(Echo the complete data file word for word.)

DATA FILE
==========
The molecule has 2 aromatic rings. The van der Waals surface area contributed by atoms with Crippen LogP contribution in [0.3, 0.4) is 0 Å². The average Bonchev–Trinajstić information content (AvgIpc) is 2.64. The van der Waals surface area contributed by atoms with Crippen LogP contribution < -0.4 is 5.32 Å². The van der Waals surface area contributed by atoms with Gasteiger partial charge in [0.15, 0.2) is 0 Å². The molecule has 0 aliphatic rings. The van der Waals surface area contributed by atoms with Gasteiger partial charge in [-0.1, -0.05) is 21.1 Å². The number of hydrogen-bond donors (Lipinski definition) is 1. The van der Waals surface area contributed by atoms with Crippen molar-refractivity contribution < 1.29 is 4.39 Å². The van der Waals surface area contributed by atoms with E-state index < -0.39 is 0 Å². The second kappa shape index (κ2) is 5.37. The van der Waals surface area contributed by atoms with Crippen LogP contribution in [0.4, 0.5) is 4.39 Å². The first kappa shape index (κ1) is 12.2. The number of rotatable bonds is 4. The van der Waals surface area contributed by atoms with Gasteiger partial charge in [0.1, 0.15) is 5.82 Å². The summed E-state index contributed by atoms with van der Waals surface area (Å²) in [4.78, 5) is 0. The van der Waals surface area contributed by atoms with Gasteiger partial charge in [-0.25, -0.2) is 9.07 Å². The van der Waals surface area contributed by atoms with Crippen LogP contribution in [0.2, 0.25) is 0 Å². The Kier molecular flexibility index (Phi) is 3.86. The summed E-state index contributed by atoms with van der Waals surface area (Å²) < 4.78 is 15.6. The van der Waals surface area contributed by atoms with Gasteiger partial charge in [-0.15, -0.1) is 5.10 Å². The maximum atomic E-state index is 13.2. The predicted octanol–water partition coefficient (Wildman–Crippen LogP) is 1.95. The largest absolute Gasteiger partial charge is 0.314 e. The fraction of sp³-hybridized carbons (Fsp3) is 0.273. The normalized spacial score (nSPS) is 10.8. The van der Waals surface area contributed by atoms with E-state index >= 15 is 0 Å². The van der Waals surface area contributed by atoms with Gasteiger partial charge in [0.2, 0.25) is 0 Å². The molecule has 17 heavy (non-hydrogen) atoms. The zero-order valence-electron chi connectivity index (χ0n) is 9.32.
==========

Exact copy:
The molecule has 2 aromatic rings. The van der Waals surface area contributed by atoms with Crippen LogP contribution in [0.3, 0.4) is 0 Å². The average Bonchev–Trinajstić information content (AvgIpc) is 2.64. The van der Waals surface area contributed by atoms with Crippen LogP contribution < -0.4 is 5.32 Å². The van der Waals surface area contributed by atoms with Gasteiger partial charge in [0.15, 0.2) is 0 Å². The molecule has 0 aliphatic rings. The van der Waals surface area contributed by atoms with Gasteiger partial charge in [-0.1, -0.05) is 21.1 Å². The number of hydrogen-bond donors (Lipinski definition) is 1. The van der Waals surface area contributed by atoms with Crippen molar-refractivity contribution < 1.29 is 4.39 Å². The van der Waals surface area contributed by atoms with E-state index < -0.39 is 0 Å². The second kappa shape index (κ2) is 5.37. The van der Waals surface area contributed by atoms with Crippen LogP contribution in [0.4, 0.5) is 4.39 Å². The first kappa shape index (κ1) is 12.2. The number of rotatable bonds is 4. The van der Waals surface area contributed by atoms with Gasteiger partial charge in [0.1, 0.15) is 5.82 Å². The summed E-state index contributed by atoms with van der Waals surface area (Å²) in [4.78, 5) is 0. The van der Waals surface area contributed by atoms with Gasteiger partial charge in [-0.25, -0.2) is 9.07 Å². The van der Waals surface area contributed by atoms with Crippen LogP contribution in [0.2, 0.25) is 0 Å². The Kier molecular flexibility index (Phi) is 3.86. The summed E-state index contributed by atoms with van der Waals surface area (Å²) < 4.78 is 15.6. The van der Waals surface area contributed by atoms with Gasteiger partial charge in [-0.15, -0.1) is 5.10 Å². The maximum atomic E-state index is 13.2. The predicted octanol–water partition coefficient (Wildman–Crippen LogP) is 1.95. The largest absolute Gasteiger partial charge is 0.314 e. The fraction of sp³-hybridized carbons (Fsp3) is 0.273. The normalized spacial score (nSPS) is 10.8. The van der Waals surface area contributed by atoms with E-state index >= 15 is 0 Å². The van der Waals surface area contributed by atoms with Gasteiger partial charge in [0.2, 0.25) is 0 Å². The molecule has 17 heavy (non-hydrogen) atoms. The zero-order valence-electron chi connectivity index (χ0n) is 9.32.